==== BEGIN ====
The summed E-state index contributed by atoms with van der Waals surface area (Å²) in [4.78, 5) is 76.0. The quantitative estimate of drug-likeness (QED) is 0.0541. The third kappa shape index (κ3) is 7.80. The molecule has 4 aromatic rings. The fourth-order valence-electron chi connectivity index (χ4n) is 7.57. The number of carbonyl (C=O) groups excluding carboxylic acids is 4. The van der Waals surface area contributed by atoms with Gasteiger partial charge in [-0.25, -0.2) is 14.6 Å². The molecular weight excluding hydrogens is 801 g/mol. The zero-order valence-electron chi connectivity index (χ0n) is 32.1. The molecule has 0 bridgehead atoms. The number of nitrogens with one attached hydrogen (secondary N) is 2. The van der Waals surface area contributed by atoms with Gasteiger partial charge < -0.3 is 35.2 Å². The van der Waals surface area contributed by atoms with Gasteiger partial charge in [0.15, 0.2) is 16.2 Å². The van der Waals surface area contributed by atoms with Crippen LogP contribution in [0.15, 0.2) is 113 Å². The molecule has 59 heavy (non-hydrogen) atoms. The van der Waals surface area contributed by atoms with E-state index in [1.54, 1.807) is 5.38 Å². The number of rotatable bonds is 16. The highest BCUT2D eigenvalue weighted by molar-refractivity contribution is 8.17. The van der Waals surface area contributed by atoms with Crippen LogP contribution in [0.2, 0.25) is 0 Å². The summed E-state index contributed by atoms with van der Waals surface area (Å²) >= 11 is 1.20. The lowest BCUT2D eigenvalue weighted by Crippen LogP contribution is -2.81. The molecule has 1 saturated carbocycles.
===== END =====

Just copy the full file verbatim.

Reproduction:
The summed E-state index contributed by atoms with van der Waals surface area (Å²) in [4.78, 5) is 76.0. The quantitative estimate of drug-likeness (QED) is 0.0541. The third kappa shape index (κ3) is 7.80. The molecule has 4 aromatic rings. The fourth-order valence-electron chi connectivity index (χ4n) is 7.57. The number of carbonyl (C=O) groups excluding carboxylic acids is 4. The van der Waals surface area contributed by atoms with Gasteiger partial charge in [-0.25, -0.2) is 14.6 Å². The molecular weight excluding hydrogens is 801 g/mol. The zero-order valence-electron chi connectivity index (χ0n) is 32.1. The molecule has 0 bridgehead atoms. The number of nitrogens with one attached hydrogen (secondary N) is 2. The van der Waals surface area contributed by atoms with Gasteiger partial charge < -0.3 is 35.2 Å². The van der Waals surface area contributed by atoms with Gasteiger partial charge in [0.15, 0.2) is 16.2 Å². The van der Waals surface area contributed by atoms with Crippen LogP contribution in [0.15, 0.2) is 113 Å². The molecule has 59 heavy (non-hydrogen) atoms. The van der Waals surface area contributed by atoms with E-state index in [1.54, 1.807) is 5.38 Å². The number of rotatable bonds is 16. The highest BCUT2D eigenvalue weighted by molar-refractivity contribution is 8.17. The van der Waals surface area contributed by atoms with Crippen LogP contribution in [0.2, 0.25) is 0 Å². The summed E-state index contributed by atoms with van der Waals surface area (Å²) >= 11 is 1.20. The lowest BCUT2D eigenvalue weighted by Crippen LogP contribution is -2.81. The molecule has 1 saturated carbocycles.